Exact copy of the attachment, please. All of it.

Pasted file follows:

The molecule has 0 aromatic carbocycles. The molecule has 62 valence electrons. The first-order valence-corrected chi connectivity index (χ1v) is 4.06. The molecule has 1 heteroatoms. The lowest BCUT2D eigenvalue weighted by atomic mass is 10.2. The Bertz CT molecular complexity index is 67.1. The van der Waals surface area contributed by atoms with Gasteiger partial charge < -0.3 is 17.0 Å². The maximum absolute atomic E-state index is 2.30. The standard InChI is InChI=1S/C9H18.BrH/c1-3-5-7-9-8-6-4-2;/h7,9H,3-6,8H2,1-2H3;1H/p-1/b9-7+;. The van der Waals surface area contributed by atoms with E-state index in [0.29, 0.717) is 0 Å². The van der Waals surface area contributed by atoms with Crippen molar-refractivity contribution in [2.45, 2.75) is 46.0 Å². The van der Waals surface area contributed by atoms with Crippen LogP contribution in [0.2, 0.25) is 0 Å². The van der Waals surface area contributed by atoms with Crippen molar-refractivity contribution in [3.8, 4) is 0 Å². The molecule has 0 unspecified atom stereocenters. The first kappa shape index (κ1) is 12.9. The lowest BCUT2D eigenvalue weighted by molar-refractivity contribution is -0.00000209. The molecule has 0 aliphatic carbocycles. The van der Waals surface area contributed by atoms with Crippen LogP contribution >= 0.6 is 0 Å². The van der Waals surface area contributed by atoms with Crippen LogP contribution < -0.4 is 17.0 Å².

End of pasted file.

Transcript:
The molecule has 0 aromatic carbocycles. The molecule has 62 valence electrons. The first-order valence-corrected chi connectivity index (χ1v) is 4.06. The molecule has 1 heteroatoms. The lowest BCUT2D eigenvalue weighted by atomic mass is 10.2. The Bertz CT molecular complexity index is 67.1. The van der Waals surface area contributed by atoms with Gasteiger partial charge < -0.3 is 17.0 Å². The maximum absolute atomic E-state index is 2.30. The standard InChI is InChI=1S/C9H18.BrH/c1-3-5-7-9-8-6-4-2;/h7,9H,3-6,8H2,1-2H3;1H/p-1/b9-7+;. The van der Waals surface area contributed by atoms with E-state index in [0.29, 0.717) is 0 Å². The van der Waals surface area contributed by atoms with Crippen molar-refractivity contribution in [2.45, 2.75) is 46.0 Å². The van der Waals surface area contributed by atoms with Crippen LogP contribution in [0.2, 0.25) is 0 Å². The van der Waals surface area contributed by atoms with Crippen molar-refractivity contribution in [3.8, 4) is 0 Å². The molecule has 0 unspecified atom stereocenters. The first kappa shape index (κ1) is 12.9. The lowest BCUT2D eigenvalue weighted by molar-refractivity contribution is -0.00000209. The molecule has 0 aliphatic carbocycles. The van der Waals surface area contributed by atoms with Crippen LogP contribution >= 0.6 is 0 Å². The van der Waals surface area contributed by atoms with Crippen LogP contribution < -0.4 is 17.0 Å².